National Geographic : 1953 Jul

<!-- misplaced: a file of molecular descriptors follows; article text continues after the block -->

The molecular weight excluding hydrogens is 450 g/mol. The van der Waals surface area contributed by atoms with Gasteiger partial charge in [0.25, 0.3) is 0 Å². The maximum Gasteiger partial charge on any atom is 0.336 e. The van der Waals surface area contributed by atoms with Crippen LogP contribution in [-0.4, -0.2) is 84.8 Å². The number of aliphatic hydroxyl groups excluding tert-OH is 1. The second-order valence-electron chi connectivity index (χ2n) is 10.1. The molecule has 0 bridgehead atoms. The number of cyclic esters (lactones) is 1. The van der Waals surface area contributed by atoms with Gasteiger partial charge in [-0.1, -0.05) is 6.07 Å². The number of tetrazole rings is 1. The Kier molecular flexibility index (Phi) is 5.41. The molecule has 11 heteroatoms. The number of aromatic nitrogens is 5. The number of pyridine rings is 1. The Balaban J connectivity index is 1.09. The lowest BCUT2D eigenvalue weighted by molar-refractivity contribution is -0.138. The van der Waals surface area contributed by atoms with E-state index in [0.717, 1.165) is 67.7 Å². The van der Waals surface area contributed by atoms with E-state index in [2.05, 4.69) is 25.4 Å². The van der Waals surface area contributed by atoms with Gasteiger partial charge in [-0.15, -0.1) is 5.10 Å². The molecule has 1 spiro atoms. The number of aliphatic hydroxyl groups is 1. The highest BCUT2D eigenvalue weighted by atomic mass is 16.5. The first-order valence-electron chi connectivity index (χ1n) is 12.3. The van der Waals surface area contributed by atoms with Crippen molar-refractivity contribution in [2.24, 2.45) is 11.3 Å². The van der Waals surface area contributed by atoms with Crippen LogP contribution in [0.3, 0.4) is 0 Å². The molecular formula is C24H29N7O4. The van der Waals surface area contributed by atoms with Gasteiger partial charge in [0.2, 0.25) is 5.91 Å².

The National Geographic Magazine &AJ'WA 00J -U Japanese Eyes Saw Commodore Perry as Stc Matthew Calbraith Perry made a profound impression when he opened Japan to the outside world just a centi deep impression on the Japanese people, one of whom the treaty negotiations. Actually, Perry's hair was wa he spent a long time smoothing it in front of a mirror hama to deliver President Millard Fillmore's letter to th tive. Japanese phonetic syllables identify Perry. American victory, although world-minded Japanese now regard it as a victory for their own nation as well. To the United States of those days, and to President Millard Fillmore, who gave Perry his orders, the hermitlike seclusion of Japan had become a nuisance and a menace to peaceful American interests. Hermit Japan Imprisoned Seamen The crews of American whalers, ship wrecked on Japanese shores, had been im prisoned. Some had been locked in cages as punishment for landing on Japanese soil. American expeditions had failed to break this seclusion, although they succeeded in rescuing the imprisoned seamen. Our ships in Pacific waters needed coaling and could not get it; they needed refuge from Pacific typhoons. And in the young America of those days there was a lusty de- sire for commercial ex pansion in the Pacific, a stirring that helped to push the Govern ment in Washington to fit out a massive expe dition to open Japan. "Make no use of force," the Secretary of State, Edward Everett, wrote to Perry at the President's insistence, "except in the last re sort for defence, if at tacked, and self-preser vation." What the President did not know, and could not know, was that Japan was ready to be opened. The Japanese people had fallen on evil days since their feudal rulers, the sho guns, had ordered all foreigners expelled in Courtesy, Library of Congress the early 17th century. ern and Forbidding The people were hun on the course of history gry and discontented; ury ago. He also left a taxes were oppressive; drew this sketch during the walls of isolation ivy and so unruly that before landing at Kuri- were already crumbling. e Emperor's representa- Japanese scholars, knowing that their country had to rouse itself, learned Dutch, the language of the Hol landers who had been allowed to keep a trading post in Nagasaki harbor during all the hermit years. From Dutch books in later years the Jap anese learned of Western science, of the growth of armies and navies in Europe, of the spread of European empires and the rise of the United States. But in Japan the arts, the theater, the urbane and stylized way of life went on undisturbed, as if in a cocoon. Thus the island nation was being left be hind in a swiftly changing world, and her wisest men knew it.